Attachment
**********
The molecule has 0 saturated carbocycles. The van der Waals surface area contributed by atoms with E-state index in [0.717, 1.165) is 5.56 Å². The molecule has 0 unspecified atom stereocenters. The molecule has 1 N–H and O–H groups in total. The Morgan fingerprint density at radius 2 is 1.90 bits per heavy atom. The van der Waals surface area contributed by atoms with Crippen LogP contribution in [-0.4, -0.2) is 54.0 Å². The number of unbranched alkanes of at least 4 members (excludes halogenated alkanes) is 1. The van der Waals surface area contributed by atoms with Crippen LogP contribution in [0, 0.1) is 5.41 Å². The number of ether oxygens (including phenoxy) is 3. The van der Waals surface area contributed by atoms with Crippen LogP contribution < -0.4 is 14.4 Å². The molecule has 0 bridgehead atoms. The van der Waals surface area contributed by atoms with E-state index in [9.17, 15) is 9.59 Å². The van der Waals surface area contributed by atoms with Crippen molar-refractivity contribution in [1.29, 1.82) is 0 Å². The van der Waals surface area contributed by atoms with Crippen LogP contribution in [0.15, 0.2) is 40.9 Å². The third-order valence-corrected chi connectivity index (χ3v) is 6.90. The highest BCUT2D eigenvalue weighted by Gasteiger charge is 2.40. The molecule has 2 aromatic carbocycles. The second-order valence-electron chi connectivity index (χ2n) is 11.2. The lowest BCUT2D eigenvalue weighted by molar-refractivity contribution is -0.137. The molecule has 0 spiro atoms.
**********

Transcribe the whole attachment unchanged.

The molecule has 0 saturated carbocycles. The van der Waals surface area contributed by atoms with E-state index in [0.717, 1.165) is 5.56 Å². The molecule has 0 unspecified atom stereocenters. The molecule has 1 N–H and O–H groups in total. The Morgan fingerprint density at radius 2 is 1.90 bits per heavy atom. The van der Waals surface area contributed by atoms with Crippen LogP contribution in [-0.4, -0.2) is 54.0 Å². The number of unbranched alkanes of at least 4 members (excludes halogenated alkanes) is 1. The van der Waals surface area contributed by atoms with Crippen LogP contribution in [0, 0.1) is 5.41 Å². The number of ether oxygens (including phenoxy) is 3. The van der Waals surface area contributed by atoms with Crippen LogP contribution < -0.4 is 14.4 Å². The molecule has 0 bridgehead atoms. The van der Waals surface area contributed by atoms with E-state index in [9.17, 15) is 9.59 Å². The van der Waals surface area contributed by atoms with Crippen molar-refractivity contribution in [1.29, 1.82) is 0 Å². The van der Waals surface area contributed by atoms with Crippen LogP contribution in [0.15, 0.2) is 40.9 Å². The third-order valence-corrected chi connectivity index (χ3v) is 6.90. The highest BCUT2D eigenvalue weighted by Gasteiger charge is 2.40. The molecule has 2 aromatic carbocycles. The second-order valence-electron chi connectivity index (χ2n) is 11.2. The lowest BCUT2D eigenvalue weighted by molar-refractivity contribution is -0.137. The molecule has 0 spiro atoms.